10 Tuesday AM Reads

My Two-for-Tuesday morning train WFH reads:

The Crashes That Nobody’s Talking About The stock market is having a very good year. The S&P 500 printed 53 new all-time highs through the end of August, which is the most to that point in any year ever. Year-to-date, the index is up more than 20%. But as always, you have to look inside the index to understand that not every stock is moving in the same direction. (Irrelevant Investor) see also This Ain’t It The index has been within 5% of its all-time high for the last 220 days. This streak, which looks like it’s coming to an end, is the 8th longest, going back to 1950. (Irrelevant Investor)

Xi Jinping Aims to Rein In Chinese Capitalism, Hew to Mao’s Socialist Vision Going beyond curbing tech giants, he wants the Communist Party to steer flows of money and set tighter limits on profit making (Wall Street Journal)

3 Inflation Scenarios: How Bad Could It Get? Investors could see either a 1970s-style double-digit ripsnorter, a return to a more normal level, or something in between. (CIO) see also OECD lifts inflation forecasts and cautions on risk of prolonged rises Paris-based club of nations says serious harm can be avoided if policymakers make the right calls (FT)

Why everybody’s hiring but nobody’s getting hired America’s broken hiring system, explained. (Vox)

Peter Thiel’s Origin Story His ideology dominates Silicon Valley. It began to form when he was an angry young man. (Intelligencer)

How Nike Designed Hands-Free Sneakers for People With Disabilities The Go FlyEase is a big step for “accessible” footwear. The underlying technology has more places to go. (BusinessWeek)

The Algorithm Tweaks Won’t Save Us What do you do about Facebook? (Galaxy Brain) see also Troll farms reached 140 million Americans a month on Facebook before 2020 election, internal report shows “This is not normal. This is not healthy.” (MIT Technology Review)

Confused About Masking? It’s Time to Get Tactical The Covid-19 pandemic seems to have sorted us into three types based on our attitudes toward masking: Call them nervous maskers, never-maskers and uncertain maskers. The first feel guilty or nervous about unmasking, so they tend to default to wearing masks; the second feel angry and resentful about being told to mask, so they often refuse entirely. And the third group is just trying to do the right thing without a lot of certainty one way or another. (Bloomberg)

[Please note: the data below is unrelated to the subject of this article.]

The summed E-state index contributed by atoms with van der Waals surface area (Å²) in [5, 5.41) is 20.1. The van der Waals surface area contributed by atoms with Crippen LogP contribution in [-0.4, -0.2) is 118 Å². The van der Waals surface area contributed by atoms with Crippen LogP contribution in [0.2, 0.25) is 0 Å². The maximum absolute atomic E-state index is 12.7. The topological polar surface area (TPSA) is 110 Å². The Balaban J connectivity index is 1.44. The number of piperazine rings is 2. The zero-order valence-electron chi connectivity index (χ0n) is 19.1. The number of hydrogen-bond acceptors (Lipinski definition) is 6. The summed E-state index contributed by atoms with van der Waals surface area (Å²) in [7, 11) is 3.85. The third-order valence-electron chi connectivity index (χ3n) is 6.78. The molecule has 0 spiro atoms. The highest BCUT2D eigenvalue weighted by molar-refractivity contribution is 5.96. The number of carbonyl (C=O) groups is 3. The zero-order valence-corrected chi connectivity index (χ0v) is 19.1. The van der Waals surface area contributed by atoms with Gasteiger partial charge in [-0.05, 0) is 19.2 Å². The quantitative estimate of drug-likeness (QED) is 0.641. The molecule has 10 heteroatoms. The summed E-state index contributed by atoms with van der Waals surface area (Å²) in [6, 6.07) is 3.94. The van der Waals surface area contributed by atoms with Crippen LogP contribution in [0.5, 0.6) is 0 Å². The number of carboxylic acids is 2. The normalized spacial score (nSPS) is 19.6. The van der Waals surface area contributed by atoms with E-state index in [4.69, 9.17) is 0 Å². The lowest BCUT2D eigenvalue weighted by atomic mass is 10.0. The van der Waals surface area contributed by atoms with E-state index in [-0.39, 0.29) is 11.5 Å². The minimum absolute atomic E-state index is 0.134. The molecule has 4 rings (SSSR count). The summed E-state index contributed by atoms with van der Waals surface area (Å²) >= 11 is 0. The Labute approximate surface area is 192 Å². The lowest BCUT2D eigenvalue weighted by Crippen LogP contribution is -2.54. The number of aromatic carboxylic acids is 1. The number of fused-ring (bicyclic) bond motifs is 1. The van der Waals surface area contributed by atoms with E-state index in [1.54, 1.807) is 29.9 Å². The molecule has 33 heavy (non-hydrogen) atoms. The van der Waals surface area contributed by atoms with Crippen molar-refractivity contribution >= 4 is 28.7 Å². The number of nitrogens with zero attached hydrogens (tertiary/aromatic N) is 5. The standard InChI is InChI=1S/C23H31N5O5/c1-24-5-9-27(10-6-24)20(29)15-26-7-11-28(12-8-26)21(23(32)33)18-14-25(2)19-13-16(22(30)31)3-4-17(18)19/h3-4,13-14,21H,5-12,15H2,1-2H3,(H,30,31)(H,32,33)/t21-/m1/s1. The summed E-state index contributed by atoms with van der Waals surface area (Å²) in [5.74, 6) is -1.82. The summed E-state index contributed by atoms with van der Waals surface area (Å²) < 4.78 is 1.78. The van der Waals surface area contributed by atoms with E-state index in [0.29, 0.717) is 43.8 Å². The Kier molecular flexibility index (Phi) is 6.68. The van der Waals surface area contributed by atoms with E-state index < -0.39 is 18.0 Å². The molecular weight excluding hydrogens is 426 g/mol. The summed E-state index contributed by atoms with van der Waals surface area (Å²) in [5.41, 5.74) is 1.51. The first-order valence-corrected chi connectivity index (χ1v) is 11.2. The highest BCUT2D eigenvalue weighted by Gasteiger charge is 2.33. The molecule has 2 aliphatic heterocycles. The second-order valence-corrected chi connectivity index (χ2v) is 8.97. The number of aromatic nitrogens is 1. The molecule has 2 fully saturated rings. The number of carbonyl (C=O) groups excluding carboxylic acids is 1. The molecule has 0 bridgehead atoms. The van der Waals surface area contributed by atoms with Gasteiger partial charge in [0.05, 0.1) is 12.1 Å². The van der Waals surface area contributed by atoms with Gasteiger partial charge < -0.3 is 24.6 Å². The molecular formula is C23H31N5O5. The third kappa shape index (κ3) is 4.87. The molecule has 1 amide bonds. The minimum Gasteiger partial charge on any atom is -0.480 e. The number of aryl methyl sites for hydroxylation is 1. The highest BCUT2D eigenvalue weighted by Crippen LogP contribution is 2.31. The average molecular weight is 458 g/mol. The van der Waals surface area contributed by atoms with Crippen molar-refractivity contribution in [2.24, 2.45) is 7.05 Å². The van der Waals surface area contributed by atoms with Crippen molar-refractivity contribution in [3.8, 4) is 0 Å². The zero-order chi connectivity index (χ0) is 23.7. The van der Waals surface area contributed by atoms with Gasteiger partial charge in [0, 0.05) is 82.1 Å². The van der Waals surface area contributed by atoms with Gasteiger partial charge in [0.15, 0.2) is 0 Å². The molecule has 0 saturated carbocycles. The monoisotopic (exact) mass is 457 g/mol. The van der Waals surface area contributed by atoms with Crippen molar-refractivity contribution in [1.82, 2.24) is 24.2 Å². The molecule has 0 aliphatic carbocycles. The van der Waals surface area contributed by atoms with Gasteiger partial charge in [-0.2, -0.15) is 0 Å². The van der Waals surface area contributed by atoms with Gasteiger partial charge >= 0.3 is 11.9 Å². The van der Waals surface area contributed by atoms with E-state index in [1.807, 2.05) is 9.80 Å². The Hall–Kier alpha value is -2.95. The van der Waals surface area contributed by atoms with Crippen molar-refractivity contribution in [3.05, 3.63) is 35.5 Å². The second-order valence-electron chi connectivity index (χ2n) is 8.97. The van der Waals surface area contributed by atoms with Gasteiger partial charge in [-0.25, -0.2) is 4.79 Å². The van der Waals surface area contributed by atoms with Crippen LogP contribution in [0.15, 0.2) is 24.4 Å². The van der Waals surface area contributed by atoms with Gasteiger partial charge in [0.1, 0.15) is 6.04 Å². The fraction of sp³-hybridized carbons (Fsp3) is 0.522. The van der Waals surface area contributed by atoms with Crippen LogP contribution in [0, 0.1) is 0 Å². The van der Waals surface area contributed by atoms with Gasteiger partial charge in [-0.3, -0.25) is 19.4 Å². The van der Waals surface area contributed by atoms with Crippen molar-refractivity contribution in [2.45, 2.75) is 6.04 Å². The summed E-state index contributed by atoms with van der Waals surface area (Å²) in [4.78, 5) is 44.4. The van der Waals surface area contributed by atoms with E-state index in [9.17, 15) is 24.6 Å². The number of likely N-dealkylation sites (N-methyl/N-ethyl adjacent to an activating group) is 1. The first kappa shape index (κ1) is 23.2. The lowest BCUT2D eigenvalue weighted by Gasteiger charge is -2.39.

The Third Revolution in Warfare First there was gunpowder. Then nuclear weapons. Next: artificially intelligent weapons. (Defense One) see also The RQ-180 Drone Will Emerge From The Shadows As The Centerpiece Of An Air Combat Revolution The Air Force’s secretive, very stealthy, and high-flying drone won’t be just a better spy aircraft, it will be a deeply networked game-changer.  (The Drive)

Jon Stewart Isn’t Laughing: He understands if you are delighted by his return to TV. But like the subjects he’ll cover on Apple’s ‘The Problem With Jon Stewart,’ his comeback is a little more complicated: “It’s ‘The Daily Show,’ but less entertaining — but also maybe more complete.” (Hollywood Reporter)

Be sure to check out our Masters in Business interview this weekend with Campbell R. Harvey, professor of finance at Duke University’s Fuqua School of Business. He is a partner and senior advisor at Research Affiliates. He is best known for his work on Yield Curve Inversion & Recessions. His most recent book is on decentralized finance, crypto and blockchain: “DeFi and the Future of Finance.”


Germany fared better at the start of the crisis but is now growing more slowly than rest of Eurozone.

Source: @Schuldensuehner

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